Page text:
The main goal of treatment for any metastatic cancer is to slow down the cancer’s growth and progression. Often, this will reduce symptoms and prolong life.
There are relatively few treatments for bladder cancer once it has become metastatic. However, many treatments can help manage the side effects and symptoms, especially pain. A medical oncologist can help patients develop the best treatment plan possible. The two most common treatments for stage 4 bladder cancer are chemotherapy and surgery.
What is chemotherapy?
Chemotherapy is any treatment of a disease that involves chemicals. Many diseases are treated with chemotherapy, but the most common disease is cancer. Chemotherapy can be given as a liquid, tablet, or capsule you take by mouth. It can also be given intravenously through an IV. Both of these allow the drug to enter the bloodstream and target cancer cells at the original site and wherever the cancer has spread.
There are two types of chemotherapy: classic and targeted.
Classic chemotherapy has been around for a while and traditionally used in cancer treatment. It’s cytoxic, which means it kills cells, especially cells that are growing and dividing quickly, like cancer cells. But since it goes after all fast-growing cells, classic chemotherapy can also kill healthy cells. This includes hair follicles, cells in the bone marrow, and cells that line the digestive tract. The killing of these healthy cells is what causes the typical sides effects of chemotherapy, including:
- hair loss
- decreased blood cell production
- suppression of the immune system
- gastrointestinal symptoms, such as constipation and diarrhea
Newer chemotherapy drugs can better target specific cells, particularly cancer cells. These chemotherapy drugs are often called “targeted therapy.” These drugs can target proteins or enzymes created by the cancer cells to block growth or decrease the chance of spread. Other targeted therapy drugs help the immune system kill cancer cells. Because these treatments specifically target the cancer cells, they tend to have fewer side effects than classic chemotherapy.
While chemotherapy is often the first line of treatment for bladder cancer, other types of treatments may be used for bladder cancer. Not every treatment is right for every patient. Other options to treat bladder cancer and associated symptoms include:
- radiation therapy
- clinical trials
- pain management
- palliative care
Radiation therapy uses strong X-rays or other types of radiation. It can kill cancer cells and stop them from growing. Radiation can be focused on the area of the body where the cancer is. Or it can be inserted into or near the tumor to allow a longer term of exposure. Radiation is most useful when the cancer is located in a small contained area, which can make it difficult to use in stage 4 bladder cancer.
In most cases, surgical treatment for stage 4 bladder cancer will not successfully remove all of the cancer or improve your life expectancy. But it can help to reduce symptoms and slow the spread of your cancer. Lymph nodes that have become cancerous can also be removed with surgery.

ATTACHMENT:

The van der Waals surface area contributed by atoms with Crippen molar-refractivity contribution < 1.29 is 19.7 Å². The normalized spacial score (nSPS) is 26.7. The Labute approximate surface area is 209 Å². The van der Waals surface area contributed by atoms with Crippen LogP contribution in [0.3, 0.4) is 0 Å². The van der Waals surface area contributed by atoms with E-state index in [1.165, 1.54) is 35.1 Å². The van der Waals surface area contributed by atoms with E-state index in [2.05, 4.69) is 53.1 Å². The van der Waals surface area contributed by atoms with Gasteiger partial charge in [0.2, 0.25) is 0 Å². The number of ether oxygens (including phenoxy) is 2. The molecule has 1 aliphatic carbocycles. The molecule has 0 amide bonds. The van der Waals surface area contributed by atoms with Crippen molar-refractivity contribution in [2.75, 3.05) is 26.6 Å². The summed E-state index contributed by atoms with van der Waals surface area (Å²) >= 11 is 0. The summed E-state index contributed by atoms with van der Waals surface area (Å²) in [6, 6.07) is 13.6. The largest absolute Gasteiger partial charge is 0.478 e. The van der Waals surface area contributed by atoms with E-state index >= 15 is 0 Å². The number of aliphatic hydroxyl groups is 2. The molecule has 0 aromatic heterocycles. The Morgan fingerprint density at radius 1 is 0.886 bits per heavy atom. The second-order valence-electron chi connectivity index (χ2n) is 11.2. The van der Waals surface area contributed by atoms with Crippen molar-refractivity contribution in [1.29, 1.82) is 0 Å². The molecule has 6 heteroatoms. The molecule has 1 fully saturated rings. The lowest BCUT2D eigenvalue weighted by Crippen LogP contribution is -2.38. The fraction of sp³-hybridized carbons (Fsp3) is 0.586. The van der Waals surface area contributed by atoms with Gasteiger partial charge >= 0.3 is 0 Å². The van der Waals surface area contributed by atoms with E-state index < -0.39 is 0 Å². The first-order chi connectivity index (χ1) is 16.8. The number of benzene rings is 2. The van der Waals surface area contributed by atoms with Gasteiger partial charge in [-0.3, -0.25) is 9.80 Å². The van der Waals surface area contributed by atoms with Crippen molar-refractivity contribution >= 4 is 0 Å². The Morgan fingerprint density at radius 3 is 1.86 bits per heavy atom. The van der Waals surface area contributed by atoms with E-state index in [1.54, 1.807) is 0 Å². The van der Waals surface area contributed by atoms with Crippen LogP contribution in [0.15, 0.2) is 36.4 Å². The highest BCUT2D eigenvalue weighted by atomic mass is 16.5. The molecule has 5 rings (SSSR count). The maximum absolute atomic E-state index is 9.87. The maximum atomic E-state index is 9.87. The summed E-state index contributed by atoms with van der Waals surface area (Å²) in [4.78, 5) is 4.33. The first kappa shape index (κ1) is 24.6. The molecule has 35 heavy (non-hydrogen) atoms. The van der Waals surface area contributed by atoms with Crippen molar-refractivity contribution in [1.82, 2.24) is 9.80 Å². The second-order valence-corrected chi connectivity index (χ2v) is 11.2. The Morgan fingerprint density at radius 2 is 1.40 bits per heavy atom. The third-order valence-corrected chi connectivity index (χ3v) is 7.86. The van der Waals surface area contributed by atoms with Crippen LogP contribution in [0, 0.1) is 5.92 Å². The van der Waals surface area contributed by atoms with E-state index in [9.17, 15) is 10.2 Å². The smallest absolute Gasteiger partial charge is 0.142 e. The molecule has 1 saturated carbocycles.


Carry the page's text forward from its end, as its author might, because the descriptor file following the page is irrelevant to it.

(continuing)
When treating invasive bladder cancer surgically, all or part of the bladder may need to be removed. This surgery is called a cystectomy. Depending on how advanced the cancer is, parts of nearby organs or tissues may need to be removed too. Surgical reconstruction options are available for people who have a cystectomy. It’s important to understand the goal of surgery for your stage 4 bladder cancer before you decide on having surgery.
Clinical trials are research studies involving new drugs or therapies that aren’t yet FDA-approved or available to the general public. These trials have been approved for human research and are regulated with rules and guidelines. They’re generally regarded as safe, but they may come with certain risks, side effects, or long-term effects. If you decide to participate in a clinical trial, you must be informed of these risks. You also have the right to drop out of the trial at any time.
It’s important to remember that every treatment option available went through a clinical trial. By participating in a trial, you can help test new treatments and bring them to market for other patients.
One of the biggest parts of treating metastatic cancer is treating the side effects, especially pain. Proper pain management can improve your quality of life. There are many different types of pain and management options. Talk to your doctor early on about any pain you feel and which treatment option is right for you.
The goal of palliative care is to prevent and treat the symptoms and side effects of an illness as early as possible. People with stage 4 cancer should not only treat their cancer, but also take care of their body, mind, and spirit. Palliative care teams are made up of doctors, nurses, pharmacists, psychologists, social workers, and other healthcare professionals. They can help you to define and communicate your goals of care. They can also help your oncology team manage uncontrolled pain and other physical symptoms of your cancer, as well as the emotional, psychological, and social aspects.
Ideally, palliative care should begin when your cancer is diagnosed and you start receiving treatment. But it’s especially important if you decide to stop cancer treatments. When started early, palliative care has been shown to increase a person’s quality of life while living with cancer.